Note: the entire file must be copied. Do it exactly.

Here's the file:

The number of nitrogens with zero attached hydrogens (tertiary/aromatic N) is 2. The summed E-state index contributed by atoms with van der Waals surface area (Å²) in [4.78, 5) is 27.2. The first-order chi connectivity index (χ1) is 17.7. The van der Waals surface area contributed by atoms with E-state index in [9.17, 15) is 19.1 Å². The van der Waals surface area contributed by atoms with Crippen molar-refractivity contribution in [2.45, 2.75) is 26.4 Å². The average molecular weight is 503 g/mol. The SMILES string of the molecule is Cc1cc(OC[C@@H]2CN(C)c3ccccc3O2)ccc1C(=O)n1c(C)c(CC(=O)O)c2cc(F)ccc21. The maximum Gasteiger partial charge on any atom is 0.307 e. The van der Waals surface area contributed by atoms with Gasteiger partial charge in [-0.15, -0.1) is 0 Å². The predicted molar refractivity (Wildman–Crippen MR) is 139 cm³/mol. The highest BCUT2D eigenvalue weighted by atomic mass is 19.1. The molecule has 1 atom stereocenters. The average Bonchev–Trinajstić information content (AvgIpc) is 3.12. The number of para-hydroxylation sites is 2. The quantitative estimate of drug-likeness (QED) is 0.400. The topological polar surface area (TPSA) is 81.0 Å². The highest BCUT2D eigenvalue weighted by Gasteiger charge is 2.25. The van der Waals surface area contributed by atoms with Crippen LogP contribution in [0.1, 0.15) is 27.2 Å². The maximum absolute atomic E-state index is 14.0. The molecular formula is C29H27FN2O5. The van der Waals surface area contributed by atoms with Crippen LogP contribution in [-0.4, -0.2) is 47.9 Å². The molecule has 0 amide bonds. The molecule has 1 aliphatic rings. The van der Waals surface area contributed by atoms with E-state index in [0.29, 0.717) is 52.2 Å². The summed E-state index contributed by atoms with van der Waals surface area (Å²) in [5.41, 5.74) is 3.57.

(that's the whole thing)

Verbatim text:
The number of nitrogens with zero attached hydrogens (tertiary/aromatic N) is 2. The summed E-state index contributed by atoms with van der Waals surface area (Å²) in [4.78, 5) is 27.2. The first-order chi connectivity index (χ1) is 17.7. The van der Waals surface area contributed by atoms with E-state index in [9.17, 15) is 19.1 Å². The van der Waals surface area contributed by atoms with Crippen molar-refractivity contribution in [2.45, 2.75) is 26.4 Å². The average molecular weight is 503 g/mol. The SMILES string of the molecule is Cc1cc(OC[C@@H]2CN(C)c3ccccc3O2)ccc1C(=O)n1c(C)c(CC(=O)O)c2cc(F)ccc21. The maximum Gasteiger partial charge on any atom is 0.307 e. The van der Waals surface area contributed by atoms with Gasteiger partial charge in [-0.15, -0.1) is 0 Å². The predicted molar refractivity (Wildman–Crippen MR) is 139 cm³/mol. The highest BCUT2D eigenvalue weighted by atomic mass is 19.1. The molecule has 1 atom stereocenters. The average Bonchev–Trinajstić information content (AvgIpc) is 3.12. The number of para-hydroxylation sites is 2. The quantitative estimate of drug-likeness (QED) is 0.400. The topological polar surface area (TPSA) is 81.0 Å². The highest BCUT2D eigenvalue weighted by Gasteiger charge is 2.25. The van der Waals surface area contributed by atoms with Crippen LogP contribution in [0.1, 0.15) is 27.2 Å². The maximum absolute atomic E-state index is 14.0. The molecular formula is C29H27FN2O5. The van der Waals surface area contributed by atoms with Crippen LogP contribution in [-0.4, -0.2) is 47.9 Å². The molecule has 0 amide bonds. The molecule has 1 aliphatic rings. The van der Waals surface area contributed by atoms with E-state index in [0.29, 0.717) is 52.2 Å². The summed E-state index contributed by atoms with van der Waals surface area (Å²) in [5.41, 5.74) is 3.57.